WASHINGTON, April 28, 2009 (AFP) – The United States voiced concern Tuesday about reports of continued heavy shelling in Sri Lanka but stayed out of a row over the Swedish foreign minister’s failure to receive a visa for the island.
“I’m not familiar with the circumstances surrounding this visa issue, and have to refer you to the Sri Lankan government or the Swedish government for more details on that,” Wood said.
The European Union said Sri Lanka made a “grave mistake” by not letting in Bildt and warned of repercussions. Sweden recalled its ambassador from Colombo for consultations.
Sri Lanka has pledged to end air strikes and attacks using heavy weapons, while the rebel Tamil Tigers — making a last stand on a narrow strip of land — have called a unilateral cease-fire.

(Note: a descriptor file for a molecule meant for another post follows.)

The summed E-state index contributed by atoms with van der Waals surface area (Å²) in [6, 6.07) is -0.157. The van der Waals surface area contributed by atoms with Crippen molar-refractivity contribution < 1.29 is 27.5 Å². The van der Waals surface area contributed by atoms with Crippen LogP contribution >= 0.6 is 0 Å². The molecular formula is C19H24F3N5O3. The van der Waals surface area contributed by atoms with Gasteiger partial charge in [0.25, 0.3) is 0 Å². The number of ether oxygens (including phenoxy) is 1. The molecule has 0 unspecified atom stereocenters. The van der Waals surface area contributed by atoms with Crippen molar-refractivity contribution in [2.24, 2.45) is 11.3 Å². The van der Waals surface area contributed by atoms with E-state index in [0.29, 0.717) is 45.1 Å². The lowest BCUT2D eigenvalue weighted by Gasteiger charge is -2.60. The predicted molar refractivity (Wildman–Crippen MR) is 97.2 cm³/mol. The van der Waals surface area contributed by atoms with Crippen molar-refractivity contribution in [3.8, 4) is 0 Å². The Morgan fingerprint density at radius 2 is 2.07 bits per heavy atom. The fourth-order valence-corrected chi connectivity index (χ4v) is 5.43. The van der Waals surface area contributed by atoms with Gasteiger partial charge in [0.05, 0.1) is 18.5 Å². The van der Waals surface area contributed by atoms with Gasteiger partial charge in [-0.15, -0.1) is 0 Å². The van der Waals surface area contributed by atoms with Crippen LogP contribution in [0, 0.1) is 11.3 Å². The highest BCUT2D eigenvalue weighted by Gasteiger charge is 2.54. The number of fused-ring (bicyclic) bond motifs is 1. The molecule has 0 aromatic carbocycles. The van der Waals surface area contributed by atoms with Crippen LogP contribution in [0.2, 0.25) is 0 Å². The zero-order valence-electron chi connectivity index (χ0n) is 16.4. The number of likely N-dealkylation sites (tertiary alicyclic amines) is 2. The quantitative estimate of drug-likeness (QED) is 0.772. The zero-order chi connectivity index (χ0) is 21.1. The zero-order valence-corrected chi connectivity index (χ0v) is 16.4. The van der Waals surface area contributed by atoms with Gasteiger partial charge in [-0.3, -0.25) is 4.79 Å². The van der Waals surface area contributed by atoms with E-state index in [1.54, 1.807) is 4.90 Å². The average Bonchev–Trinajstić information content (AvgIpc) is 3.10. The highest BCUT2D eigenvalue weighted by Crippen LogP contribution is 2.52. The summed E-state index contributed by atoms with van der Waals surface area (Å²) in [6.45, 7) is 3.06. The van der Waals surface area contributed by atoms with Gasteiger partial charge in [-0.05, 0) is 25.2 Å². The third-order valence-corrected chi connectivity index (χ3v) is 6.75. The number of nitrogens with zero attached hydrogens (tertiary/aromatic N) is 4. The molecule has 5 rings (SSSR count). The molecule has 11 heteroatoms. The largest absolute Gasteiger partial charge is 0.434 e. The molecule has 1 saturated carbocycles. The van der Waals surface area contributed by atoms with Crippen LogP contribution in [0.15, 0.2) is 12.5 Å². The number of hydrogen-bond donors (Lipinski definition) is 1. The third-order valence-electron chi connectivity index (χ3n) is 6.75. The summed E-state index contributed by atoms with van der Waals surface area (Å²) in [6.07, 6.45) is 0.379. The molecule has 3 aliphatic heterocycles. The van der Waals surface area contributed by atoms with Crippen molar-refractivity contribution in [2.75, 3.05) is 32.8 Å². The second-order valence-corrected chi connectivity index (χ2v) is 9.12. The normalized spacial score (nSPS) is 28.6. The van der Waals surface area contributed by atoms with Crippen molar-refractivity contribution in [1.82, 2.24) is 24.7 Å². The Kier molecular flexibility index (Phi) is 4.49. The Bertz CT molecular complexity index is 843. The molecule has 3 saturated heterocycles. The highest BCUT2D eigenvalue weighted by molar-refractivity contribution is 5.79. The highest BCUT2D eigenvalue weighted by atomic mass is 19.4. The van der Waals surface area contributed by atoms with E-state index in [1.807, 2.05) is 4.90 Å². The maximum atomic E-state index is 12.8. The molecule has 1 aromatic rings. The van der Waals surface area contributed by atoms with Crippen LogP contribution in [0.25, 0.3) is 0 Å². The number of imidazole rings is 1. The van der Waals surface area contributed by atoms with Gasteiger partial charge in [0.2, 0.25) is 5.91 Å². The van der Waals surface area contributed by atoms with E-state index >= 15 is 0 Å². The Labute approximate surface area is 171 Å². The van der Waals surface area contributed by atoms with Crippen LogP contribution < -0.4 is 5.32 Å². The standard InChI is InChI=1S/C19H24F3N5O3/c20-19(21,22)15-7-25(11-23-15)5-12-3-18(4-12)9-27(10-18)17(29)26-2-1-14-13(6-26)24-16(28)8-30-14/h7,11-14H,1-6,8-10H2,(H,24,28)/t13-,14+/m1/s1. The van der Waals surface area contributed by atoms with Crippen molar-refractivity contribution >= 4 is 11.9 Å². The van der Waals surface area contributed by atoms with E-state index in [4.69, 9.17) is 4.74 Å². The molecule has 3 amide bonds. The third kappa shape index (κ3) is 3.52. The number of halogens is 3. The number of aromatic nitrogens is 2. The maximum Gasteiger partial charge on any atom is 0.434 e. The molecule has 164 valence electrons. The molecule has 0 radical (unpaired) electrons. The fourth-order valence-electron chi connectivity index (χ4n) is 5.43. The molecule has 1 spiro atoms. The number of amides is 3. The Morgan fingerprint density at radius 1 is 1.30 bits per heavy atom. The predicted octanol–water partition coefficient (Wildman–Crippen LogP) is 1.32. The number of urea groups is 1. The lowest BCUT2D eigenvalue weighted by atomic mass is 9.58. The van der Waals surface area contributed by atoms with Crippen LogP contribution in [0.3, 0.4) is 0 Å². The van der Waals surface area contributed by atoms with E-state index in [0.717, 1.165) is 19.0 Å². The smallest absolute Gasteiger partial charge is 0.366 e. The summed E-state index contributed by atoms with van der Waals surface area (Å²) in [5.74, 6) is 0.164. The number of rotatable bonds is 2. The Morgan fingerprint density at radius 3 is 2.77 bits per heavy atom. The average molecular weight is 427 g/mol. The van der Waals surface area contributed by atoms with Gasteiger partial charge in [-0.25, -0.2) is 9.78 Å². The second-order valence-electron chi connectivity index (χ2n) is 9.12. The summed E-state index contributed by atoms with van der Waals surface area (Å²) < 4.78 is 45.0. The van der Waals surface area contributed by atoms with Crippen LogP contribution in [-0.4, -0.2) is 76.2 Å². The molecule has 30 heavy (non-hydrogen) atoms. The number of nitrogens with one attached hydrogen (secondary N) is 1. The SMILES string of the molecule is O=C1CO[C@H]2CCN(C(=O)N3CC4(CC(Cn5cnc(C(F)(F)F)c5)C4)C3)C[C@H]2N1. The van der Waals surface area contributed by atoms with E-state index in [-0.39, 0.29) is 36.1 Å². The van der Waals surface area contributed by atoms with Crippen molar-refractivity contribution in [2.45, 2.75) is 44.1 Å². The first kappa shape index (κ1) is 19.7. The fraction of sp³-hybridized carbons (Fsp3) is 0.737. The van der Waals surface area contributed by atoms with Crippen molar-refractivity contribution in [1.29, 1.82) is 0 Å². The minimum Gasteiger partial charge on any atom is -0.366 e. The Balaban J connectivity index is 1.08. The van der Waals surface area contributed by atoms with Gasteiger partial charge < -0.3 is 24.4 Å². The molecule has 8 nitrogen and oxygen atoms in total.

But a website supportive of the rebel Liberation Tigers of Tamil Eelam (LTTE) accused government forces of pounding civilians.
“We’re still very concerned about … unconfirmed reports that heavy shelling has continued in the conflict zone,” State Department spokesman Robert Wood told reporters.
“We want to make sure that the government of Sri Lanka and the LTTE do their utmost to protect civilians in the conflict area,” he said. “They